By Lauren Johnson
The University of Tampa has been my home for nearly four years now, and as a senior, I’d like to share some advice that could have saved me from a few mistakes along the way. Over these three years, I’ve grown and learned immensely, and I believe that as I approach a new chapter in my life, it’s essential to remember that change is challenging for everyone. However, college is a place where we can lean on each other for support because, despite our differences, we all share one thing in common – we’re here together. So, without further adieu, here are five things I wish I knew as a freshman.
Professors aren’t as intimidating as they may seem. While it’s hard to believe that these seemingly robotic creatures are human too, I’ve realized that they’re navigating life’s challenges just like us. While you shouldn’t take advantage of their kindness, you should feel comfortable asking questions, attending office hours, and seeking their help, both personally and professionally. Professors genuinely want the best for you, and they’re not here to make your life miserable. If you’re struggling, remember that professors and advisors are there to guide you or connect you with the right resources.
Please be authentic to yourself. College is the time to discover who you truly are and embrace your uniqueness. With a change in scenery and, for many of us, a new city or state, you have the freedom to be yourself without the baggage of past perceptions. Someone once told me, “Don’t go through life wondering who you are; instead, be someone you’ve always wanted to be”. We often get caught up in titles and stereotypes, and although life may seem short in the long run, it is full of moments that contribute to a lifetime. You have time to evolve or stay true to yourself, so take it one step at a time. Give yourself a chance to breathe.
Embrace your individuality and get involved. Starting college during a pandemic made this challenging for me, but a sense of community can ease the transition into this unfamiliar environment. Although it may seem like you’re instantly part of a family when you’re accepted, much of that sense of belonging depends on your efforts. Like any relationship, you need to invest some effort. Join a sorority, fraternity, club, or research group. If nothing on campus suits your interests, explore volunteering or off-campus opportunities. Remember that you can also create your own club at UT and find like-minded students eager to join.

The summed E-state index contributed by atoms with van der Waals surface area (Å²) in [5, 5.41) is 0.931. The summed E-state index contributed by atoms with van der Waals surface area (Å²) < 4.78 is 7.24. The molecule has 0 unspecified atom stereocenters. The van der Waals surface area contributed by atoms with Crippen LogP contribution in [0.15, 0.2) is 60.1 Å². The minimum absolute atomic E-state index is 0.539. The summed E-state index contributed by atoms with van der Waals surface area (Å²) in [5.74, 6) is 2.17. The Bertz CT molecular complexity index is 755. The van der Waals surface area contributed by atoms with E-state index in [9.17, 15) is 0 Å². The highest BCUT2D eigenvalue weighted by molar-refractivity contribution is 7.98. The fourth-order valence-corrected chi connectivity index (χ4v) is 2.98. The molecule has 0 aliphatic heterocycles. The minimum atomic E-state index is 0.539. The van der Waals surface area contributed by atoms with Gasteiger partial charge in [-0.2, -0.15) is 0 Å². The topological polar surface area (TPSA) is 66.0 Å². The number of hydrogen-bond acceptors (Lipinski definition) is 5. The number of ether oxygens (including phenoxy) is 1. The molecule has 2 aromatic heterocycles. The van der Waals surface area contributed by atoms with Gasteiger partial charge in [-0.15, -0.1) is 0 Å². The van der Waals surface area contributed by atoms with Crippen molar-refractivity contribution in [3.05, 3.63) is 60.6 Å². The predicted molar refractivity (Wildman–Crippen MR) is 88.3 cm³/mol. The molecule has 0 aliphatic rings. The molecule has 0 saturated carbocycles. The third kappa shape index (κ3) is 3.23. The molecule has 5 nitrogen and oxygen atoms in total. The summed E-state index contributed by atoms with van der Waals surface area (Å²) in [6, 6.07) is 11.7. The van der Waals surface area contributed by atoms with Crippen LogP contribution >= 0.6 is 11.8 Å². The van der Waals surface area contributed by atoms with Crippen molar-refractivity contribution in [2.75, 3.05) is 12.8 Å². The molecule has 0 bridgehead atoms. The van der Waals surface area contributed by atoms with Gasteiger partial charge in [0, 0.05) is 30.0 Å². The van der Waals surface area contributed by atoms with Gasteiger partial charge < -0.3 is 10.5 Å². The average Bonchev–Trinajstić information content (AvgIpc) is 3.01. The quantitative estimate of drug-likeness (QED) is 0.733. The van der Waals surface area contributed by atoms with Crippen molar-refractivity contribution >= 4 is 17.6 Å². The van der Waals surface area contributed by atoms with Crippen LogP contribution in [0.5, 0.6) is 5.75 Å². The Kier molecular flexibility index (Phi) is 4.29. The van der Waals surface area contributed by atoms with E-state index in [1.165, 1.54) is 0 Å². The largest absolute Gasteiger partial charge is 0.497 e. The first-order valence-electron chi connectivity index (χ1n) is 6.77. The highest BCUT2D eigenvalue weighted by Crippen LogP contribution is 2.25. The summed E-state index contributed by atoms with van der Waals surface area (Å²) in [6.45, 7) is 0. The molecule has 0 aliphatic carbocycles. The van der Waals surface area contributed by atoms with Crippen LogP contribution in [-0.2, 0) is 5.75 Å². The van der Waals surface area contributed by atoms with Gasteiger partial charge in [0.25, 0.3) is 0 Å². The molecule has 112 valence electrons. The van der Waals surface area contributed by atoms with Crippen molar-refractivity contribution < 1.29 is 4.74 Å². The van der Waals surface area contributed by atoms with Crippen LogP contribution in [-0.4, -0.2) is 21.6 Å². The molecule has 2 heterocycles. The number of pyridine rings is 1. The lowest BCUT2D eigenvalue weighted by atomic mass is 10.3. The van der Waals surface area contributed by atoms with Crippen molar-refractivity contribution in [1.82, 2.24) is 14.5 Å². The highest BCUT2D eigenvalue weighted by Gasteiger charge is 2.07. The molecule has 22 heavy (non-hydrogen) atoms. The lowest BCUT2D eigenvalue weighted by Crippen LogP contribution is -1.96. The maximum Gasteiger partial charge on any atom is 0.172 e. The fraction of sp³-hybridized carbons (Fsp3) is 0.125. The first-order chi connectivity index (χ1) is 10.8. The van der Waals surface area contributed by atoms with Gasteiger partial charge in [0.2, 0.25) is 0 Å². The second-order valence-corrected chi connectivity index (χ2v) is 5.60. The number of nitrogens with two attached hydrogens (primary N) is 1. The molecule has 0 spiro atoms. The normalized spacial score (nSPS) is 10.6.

Attend your classes consistently. Skipping class only hinders your own learning, as you miss out on vital course material. Of course, if you’re unwell or need a mental health day, take the time you require to get back on track. However, unlike high school, professors typically won’t track your attendance or be on your case if your head isn’t in the classroom. Your education is your responsibility, so make the most of it. Plus, someone, whether you or a loved one, is investing a significant amount of money in your education, so take full advantage of this privilege.
College isn’t meant to be miserable; it should be enjoyable. While you should work hard in your studies, take time to explore this new chapter in your life and pursue activities you’re passionate about. Don’t take yourself too seriously, and remember that even if you feel judged, you are the one living your life. Live it on your terms, while always being respectful of those around you, as we all share this planet.
Enjoy the next few years; you’ll be a senior before you know it.